This article was published on May 27, 2020

World’s top companies, including Apple, borrowed $1 trillion in just five months

Oracle, Boeing, and AT&T racked up more debt with bonds than any other firm

World’s top companies, including Apple, borrowed $1 trillion in just five months

Apple and Disney are among a swathe of world-leading companies to have collectively borrowed $1 trillion to weather the effects of the coronavirus (COVID-19) pandemic — cash raised in just five months.

Software giant Oracle, aircraft manufacturer Boeing, and telecoms giant AT&T have borrowed the most; they’ve issued corporate bonds worth $25 billion, $20 billion, and $12.5 billion respectively in 2020, reports the Financial Times citing data gathered by Refinitiv.

[Read: A look at the $17 billion stock portfolio of the Bill and Melinda Gates Foundation]

In fact, investment-grade companies in the US are issuing bonds much faster than in recent years, having raised $504 billion over the same period in 2019. Over the past half-decade, they’ve sold $1.3 trillion in bonds per year, on average.

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Companies have been consistent in their borrowing, too. They issued more than $200 billion in corporate bonds for three consecutive months leading into May, which FT noted is the first time that’s happened since 1990.

The Fed made raising billions with bonds super cheap for big companies

Corporate bonds are essentially “IOUs,” a company borrows money from investors in return for special coupons, paying interest over a set period of time until the debt is returned to buyers in full.

But borrowing a trillion dollars has rarely been cheaper for the world’s biggest companies, as the Federal Reserve slashed borrowing costs when it reduced its target interest rate to between zero and 0.25%.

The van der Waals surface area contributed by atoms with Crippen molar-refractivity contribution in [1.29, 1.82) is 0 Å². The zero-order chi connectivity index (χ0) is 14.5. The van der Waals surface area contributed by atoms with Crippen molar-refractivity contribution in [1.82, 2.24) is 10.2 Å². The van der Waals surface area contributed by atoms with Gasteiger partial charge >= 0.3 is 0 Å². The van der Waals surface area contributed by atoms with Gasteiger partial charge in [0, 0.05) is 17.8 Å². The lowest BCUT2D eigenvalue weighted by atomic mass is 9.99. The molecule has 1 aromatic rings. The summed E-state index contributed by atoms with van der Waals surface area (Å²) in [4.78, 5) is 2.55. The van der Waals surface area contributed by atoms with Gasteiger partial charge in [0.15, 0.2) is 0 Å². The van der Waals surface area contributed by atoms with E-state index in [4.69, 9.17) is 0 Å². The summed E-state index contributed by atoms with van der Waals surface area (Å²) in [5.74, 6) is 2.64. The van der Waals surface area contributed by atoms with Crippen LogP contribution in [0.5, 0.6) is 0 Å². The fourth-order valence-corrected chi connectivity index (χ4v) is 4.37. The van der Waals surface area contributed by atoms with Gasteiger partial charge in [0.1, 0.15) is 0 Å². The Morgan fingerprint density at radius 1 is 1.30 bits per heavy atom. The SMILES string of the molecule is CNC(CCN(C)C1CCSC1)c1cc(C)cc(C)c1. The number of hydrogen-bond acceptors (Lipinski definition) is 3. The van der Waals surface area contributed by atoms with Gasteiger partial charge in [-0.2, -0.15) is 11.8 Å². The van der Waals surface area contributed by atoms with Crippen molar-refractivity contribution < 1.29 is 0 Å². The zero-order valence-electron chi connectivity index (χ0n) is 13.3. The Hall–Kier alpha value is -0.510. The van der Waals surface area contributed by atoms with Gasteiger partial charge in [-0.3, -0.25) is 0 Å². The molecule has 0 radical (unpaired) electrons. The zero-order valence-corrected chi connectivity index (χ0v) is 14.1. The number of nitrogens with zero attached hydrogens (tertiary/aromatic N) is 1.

However, those measures have affected the “yield” tied to investment-grade bonds like the ones issued by Apple and Oracle. At the start of 2020 (before COVID-19 struck), buyers of corporate bonds would’ve received 2.9% returns. Now, they’re reportedly likely to net 2.6% on average.

Apple took advantage of this when it raised $8.5 billion earlier this year by selling four different bonds, with lifespans ranging from three to 30 years. The three-year and five-year versions came with 0.75% and 1.125% interest respectively, the lowest rates on such bonds since 2013. The iPhone-maker said it would use the funds to pay out dividends and buy-back its own shares.

As for exactly who will continue fronting cash for the likes of AT&T and Boeing, experts reportedly reckon the US central bank will be next in line, having already invested $1.8 billion with exchange-traded funds exposed to their debt.

I guess the Fed’s money printer still goes brrr.

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